mabel the lovelorn dwarf

Read it if:

*you can’t go past a book with a strong, bearded female protagonist

* you believe that dwarven culture consists of nothing more than digging and drinking

* you’ve ever felt the expectations of a family legacy weighing down upon you like a rocky bed full of emeralds

* you prefer when the common themes of coming-of-age in YA fiction are played out against a backdrop of ale drinking, axe-throwing and the ever-present chip-chip-chip of a community of (mostly) happy miners

I really enjoyed this book while I was reading it – Mabel is an engaging character and the world-building and cultural aspects of Dwarven life were well-developed and added a genuine feel to the overall plot. Peters has played this pretty straight – it’s not a satirical or humorous take on the fantasy genre, but a proper tale of working out one’s identity where the lead character just happens to be a Dwarf.  It was refreshing to experience familiar YA themes in such a different context and the author has done a wonderful job of keeping Mabel’s experiences authentic in a fantasy setting.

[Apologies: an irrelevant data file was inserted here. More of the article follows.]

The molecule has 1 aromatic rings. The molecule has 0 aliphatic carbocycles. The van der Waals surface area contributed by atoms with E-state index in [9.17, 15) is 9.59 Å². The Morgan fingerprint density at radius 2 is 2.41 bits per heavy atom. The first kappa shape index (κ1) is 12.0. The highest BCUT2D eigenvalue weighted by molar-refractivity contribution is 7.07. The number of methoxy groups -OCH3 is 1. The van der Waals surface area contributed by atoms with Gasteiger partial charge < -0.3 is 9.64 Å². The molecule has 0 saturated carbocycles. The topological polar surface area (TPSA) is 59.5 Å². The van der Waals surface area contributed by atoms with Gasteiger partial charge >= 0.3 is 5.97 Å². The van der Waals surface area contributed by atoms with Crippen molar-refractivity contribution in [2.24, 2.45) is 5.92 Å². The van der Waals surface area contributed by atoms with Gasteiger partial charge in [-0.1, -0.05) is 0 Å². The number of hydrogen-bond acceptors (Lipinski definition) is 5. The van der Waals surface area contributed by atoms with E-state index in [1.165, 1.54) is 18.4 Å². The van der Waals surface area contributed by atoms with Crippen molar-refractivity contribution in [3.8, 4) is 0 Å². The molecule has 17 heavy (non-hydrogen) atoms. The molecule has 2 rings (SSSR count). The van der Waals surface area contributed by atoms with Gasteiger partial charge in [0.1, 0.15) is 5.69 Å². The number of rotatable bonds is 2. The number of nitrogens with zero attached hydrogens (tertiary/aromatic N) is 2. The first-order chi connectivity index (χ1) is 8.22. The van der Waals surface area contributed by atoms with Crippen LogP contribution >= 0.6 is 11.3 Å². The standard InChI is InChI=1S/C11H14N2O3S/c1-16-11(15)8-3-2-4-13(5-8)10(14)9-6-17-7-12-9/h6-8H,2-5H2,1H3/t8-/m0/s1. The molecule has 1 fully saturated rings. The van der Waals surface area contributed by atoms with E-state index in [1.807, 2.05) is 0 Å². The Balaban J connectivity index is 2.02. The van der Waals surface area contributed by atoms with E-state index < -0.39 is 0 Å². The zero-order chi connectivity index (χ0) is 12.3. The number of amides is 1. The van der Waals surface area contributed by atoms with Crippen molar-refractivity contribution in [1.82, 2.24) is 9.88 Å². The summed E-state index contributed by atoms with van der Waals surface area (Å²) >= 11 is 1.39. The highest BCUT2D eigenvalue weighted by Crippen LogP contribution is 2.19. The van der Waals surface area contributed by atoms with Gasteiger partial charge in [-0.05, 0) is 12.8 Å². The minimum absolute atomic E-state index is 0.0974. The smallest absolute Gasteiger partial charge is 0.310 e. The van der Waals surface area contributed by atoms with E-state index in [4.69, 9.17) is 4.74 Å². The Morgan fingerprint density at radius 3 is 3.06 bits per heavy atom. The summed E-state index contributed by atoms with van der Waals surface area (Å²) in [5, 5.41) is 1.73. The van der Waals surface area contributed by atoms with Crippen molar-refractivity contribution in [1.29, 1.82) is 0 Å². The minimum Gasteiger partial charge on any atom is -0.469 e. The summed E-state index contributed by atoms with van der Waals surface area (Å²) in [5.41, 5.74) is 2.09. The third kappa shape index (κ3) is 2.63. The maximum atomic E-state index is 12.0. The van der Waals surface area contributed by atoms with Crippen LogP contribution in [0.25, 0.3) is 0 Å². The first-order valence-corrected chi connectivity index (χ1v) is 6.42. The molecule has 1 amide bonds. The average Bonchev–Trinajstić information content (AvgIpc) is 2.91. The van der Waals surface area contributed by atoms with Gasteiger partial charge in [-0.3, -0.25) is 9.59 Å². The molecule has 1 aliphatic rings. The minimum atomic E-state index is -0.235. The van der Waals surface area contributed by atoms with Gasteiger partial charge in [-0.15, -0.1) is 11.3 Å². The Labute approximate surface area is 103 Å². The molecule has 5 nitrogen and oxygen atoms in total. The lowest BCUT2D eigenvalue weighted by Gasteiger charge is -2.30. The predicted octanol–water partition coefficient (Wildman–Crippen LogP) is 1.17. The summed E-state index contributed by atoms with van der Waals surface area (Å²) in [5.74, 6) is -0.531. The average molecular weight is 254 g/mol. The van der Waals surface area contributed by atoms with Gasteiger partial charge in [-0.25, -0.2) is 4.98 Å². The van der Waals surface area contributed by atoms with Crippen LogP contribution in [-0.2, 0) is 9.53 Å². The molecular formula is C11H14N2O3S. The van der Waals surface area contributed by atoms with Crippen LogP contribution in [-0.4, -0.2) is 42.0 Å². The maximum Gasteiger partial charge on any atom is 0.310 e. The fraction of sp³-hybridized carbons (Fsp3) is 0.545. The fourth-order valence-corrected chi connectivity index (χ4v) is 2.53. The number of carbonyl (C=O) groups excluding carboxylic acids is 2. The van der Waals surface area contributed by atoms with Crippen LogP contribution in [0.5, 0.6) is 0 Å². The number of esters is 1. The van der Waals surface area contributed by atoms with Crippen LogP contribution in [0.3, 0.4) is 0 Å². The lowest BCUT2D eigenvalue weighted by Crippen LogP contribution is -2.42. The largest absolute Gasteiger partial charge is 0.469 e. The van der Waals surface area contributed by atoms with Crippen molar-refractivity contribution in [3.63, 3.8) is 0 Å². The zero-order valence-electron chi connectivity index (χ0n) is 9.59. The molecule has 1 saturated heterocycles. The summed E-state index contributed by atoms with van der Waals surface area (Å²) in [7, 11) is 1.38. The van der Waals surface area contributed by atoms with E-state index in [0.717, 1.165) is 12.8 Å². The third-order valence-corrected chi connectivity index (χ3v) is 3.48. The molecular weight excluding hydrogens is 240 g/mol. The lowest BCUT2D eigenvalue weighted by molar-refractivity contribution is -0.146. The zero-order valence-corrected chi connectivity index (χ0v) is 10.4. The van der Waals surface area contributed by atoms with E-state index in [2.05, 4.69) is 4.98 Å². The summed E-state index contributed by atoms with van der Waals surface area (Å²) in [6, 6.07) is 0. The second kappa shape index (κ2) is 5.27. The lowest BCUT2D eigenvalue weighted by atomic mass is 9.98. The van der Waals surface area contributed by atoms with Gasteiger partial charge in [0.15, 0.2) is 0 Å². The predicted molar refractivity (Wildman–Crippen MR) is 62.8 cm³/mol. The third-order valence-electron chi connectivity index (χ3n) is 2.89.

The plot moves from episode to episode in Mabel’s life, forcing her to learn new things about herself as she overcomes various challenges that pop up along the way. The ending is nicely hopeful, with the way left wide open for happenings in following books in the series, but readers could be equally satisfied with the ending were they planning to read this as a standalone. So lots of good things to enjoy about the book.